216 wins while spending the bulk of his career on a Phillies team hard on the decline, where he was charged with 78 losses. Let’s (perhaps charitably) assume 39 of those are hard-luck or by virtue of being on bad teams. Suddenly, Schilling’s career looks like a lock and helps explain a career with a 3.23 FIP against a 3.46 ERA. Context matters.
Speaking of context, Schilling never won a Cy, but he was also mired behind the end of Greg Maddux‘s brilliance and the beginning of Randy Johnson‘s reign. Meanwhile, in the four seasons when he pitched more than 250 innings, the lowest strikeout total he had was 293. The more he pitched, the more dominant he was. For this reason alone, Schilling is a bridge between the workhorse ace from the age before to the era of five-man rotations and pitch counts.
Add in the three World Series wins late in his career and the case makes itself.
A case so good, I managed to omit him from my ballot entirely.
Vizquel is not a sabermetric darling. And he basically put up an Ozzie Smith career without the backflips and photogenic smile or being on a number of pennant-winning teams.
You can read my thoughts on Vizquel here.
Wagner’s eligibility isn’t as clear-cut as Rivera’s. (For the position, whose is?)
Wagner amassed 422 saves as one of the feared closers of his era. In 903 IP, he struck out nearly 1200 batters. In every season except one, he amassed over 10 K/9; in 2000, it was an uncharacteristic 9.1. Wagner had seven seasons with a sub-1 WHIP and never showed signs of wearing down over time; if anything, Wagner’s age-38 season in Atlanta might have been his most dominant: 37 saves with 69+ IP, 104 strikeouts against 22 walks.
He loses some luster in the postseason, where he really only had three good series (1999, 2001, 2006 NLDS) and was execrable in the others (that is, the rest). But, unlike the prevailing opinion in the old guard of the IBWAA, Hall of Fame resumes ought not to be torpedoed by what happens in October. October performances should act as extra credit, not the exam itself.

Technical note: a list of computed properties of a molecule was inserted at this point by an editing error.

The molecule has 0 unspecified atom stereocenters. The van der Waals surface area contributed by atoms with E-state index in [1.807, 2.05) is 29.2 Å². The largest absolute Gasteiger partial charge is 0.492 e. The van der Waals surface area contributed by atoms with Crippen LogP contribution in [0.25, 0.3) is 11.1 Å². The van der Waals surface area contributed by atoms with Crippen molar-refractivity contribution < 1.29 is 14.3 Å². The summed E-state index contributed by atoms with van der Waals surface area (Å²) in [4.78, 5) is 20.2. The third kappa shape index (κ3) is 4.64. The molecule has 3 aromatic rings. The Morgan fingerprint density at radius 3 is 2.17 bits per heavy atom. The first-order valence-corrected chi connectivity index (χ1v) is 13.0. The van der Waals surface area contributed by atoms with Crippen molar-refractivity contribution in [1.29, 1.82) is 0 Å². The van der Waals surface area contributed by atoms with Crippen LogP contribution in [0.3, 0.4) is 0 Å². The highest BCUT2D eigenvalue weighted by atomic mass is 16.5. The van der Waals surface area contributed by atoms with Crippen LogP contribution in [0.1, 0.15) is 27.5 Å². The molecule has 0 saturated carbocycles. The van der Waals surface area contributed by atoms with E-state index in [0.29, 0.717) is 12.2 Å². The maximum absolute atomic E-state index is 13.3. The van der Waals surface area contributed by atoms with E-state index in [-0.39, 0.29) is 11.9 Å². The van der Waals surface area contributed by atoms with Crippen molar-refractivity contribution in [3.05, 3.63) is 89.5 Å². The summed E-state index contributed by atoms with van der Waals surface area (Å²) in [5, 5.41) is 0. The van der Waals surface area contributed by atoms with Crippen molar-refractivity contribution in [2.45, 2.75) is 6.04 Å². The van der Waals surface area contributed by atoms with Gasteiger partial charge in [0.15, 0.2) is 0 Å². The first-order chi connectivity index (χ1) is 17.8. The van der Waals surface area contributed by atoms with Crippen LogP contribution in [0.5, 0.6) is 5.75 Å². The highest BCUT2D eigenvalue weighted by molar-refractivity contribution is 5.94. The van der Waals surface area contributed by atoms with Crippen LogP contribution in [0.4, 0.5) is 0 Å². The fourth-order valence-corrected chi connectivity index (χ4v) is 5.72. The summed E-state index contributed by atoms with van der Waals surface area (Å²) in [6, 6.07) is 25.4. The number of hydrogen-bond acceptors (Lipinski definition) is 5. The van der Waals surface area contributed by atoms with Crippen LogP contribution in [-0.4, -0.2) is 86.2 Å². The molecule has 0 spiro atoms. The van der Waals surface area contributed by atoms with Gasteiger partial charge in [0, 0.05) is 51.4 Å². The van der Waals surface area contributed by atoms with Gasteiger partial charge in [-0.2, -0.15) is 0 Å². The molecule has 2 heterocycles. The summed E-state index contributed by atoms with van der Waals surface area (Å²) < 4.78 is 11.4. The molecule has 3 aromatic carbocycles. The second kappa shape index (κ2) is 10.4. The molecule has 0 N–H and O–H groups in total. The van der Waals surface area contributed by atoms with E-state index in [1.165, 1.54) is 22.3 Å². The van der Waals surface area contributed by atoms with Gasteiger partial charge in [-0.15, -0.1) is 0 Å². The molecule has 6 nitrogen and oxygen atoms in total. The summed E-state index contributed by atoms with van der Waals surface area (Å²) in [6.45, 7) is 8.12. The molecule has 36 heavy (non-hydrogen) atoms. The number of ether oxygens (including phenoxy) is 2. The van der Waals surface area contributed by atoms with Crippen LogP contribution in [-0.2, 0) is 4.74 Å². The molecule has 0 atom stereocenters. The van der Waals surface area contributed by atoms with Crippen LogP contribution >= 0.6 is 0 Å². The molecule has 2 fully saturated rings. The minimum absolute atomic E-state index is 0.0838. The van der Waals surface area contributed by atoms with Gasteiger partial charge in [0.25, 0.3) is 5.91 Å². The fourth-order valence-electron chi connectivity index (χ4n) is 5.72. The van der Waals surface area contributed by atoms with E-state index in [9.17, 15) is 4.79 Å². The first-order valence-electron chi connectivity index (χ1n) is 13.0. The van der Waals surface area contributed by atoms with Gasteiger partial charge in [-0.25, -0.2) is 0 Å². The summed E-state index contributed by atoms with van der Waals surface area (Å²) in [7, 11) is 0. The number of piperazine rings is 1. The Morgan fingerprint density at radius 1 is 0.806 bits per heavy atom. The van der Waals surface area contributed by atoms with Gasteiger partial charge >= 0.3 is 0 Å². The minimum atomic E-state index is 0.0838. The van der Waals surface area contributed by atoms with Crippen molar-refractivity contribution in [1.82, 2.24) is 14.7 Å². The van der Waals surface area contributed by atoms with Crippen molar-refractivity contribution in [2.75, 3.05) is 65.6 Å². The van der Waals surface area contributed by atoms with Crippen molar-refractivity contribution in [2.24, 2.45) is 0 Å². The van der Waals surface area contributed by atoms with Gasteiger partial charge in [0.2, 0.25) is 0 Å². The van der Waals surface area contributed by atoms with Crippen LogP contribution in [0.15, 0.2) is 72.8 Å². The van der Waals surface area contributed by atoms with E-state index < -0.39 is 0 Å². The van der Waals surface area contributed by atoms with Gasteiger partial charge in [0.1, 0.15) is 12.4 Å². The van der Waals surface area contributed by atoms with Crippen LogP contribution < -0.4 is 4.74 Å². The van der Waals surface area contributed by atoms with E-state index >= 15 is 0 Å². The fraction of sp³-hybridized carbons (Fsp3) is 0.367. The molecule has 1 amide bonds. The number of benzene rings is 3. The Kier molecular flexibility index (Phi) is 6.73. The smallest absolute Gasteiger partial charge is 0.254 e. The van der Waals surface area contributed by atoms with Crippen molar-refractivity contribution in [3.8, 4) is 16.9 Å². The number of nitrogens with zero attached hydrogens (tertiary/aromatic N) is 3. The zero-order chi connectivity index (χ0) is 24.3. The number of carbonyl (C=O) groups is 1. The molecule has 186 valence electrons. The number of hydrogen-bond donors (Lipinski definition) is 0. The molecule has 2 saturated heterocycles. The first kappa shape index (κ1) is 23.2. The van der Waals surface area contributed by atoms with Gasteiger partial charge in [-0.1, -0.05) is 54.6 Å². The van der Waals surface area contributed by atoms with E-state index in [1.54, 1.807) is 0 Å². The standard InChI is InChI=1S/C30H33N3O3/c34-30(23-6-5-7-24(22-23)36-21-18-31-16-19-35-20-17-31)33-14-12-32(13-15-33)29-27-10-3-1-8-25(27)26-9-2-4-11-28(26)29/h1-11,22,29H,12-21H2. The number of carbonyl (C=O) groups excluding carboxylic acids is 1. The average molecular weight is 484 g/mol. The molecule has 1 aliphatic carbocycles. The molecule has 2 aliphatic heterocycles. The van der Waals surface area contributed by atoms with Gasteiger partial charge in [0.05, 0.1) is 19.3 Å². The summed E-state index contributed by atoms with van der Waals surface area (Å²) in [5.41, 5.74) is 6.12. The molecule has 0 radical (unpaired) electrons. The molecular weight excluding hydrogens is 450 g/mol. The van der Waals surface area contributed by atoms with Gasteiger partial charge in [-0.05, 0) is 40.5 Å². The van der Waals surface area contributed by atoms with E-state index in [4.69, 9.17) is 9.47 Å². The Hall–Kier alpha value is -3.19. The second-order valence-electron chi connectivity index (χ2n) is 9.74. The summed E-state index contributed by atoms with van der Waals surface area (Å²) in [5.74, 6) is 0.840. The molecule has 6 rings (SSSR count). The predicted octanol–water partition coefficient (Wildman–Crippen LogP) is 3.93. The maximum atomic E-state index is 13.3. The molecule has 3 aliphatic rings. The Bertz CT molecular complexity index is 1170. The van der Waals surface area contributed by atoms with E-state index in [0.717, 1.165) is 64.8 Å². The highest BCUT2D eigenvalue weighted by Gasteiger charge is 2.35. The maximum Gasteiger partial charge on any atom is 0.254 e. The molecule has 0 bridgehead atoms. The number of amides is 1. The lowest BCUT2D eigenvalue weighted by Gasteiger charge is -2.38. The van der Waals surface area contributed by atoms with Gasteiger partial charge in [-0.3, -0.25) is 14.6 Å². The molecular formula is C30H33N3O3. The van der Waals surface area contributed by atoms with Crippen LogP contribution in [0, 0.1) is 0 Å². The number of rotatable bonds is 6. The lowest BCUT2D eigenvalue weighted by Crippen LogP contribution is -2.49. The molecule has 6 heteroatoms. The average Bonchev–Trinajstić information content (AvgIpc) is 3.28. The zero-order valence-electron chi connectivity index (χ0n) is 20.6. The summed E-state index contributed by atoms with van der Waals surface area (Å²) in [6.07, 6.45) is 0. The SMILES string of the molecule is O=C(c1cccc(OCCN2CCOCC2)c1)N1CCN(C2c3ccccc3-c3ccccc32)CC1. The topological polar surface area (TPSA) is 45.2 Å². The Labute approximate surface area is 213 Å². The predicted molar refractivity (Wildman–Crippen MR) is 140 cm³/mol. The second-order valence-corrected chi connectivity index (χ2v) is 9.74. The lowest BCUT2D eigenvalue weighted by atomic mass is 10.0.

Wagner will probably get railroaded by fuddy-duddies who guffaw at the notion of electing Billy Wagner in the same class as Mariano Rivera. It doesn’t actually matter to anyone but them and the party they’re actively screwing. Let the kid in.
The lack of love Larry Walker gets is beyond puzzling.
Walker showed all the signs of a burgeoning star as a member of Les Expos. A strong MVP campaign, and no less than the Expos franchise itself, were scratched by the 1994 strike.
We’ve already discussed the stupidity of holding Denver, Colorado against a major league player, so I won’t beat another dead horse. Larry Walker was one of the most feared hitters of his generation and a genuine five-tool talent: a career .313 average and .965 OPS, seven Gold Gloves and a cannon for an arm, 230 stolen bases. His 72.7 bWAR and JAWS scores are right there amongst Hall of Fame contemporaries.
The home and road batting splits are somewhat exaggerated, but certainly not Castilla-esque. Further, he hit consistently well throughout each season (which, to me, makes him more valuable than a career first-half wonder like Ken Griffey Jr.) and had an OPS of .899 or more at 16 different ballparks, eight of which would have been considered regularly-visited and within his division.
Flat out, Larry Walker deserves a better fate than he’s getting by the writers, who have seemingly redacted his accomplishments down to a rich man’s Carl Furillo (and I love Furillo’s body of work.)
Sadly, he’s not alone. The writers en masse have to start getting these things right.
Brent Sirvio is a co-founder of Bronx to Bushville.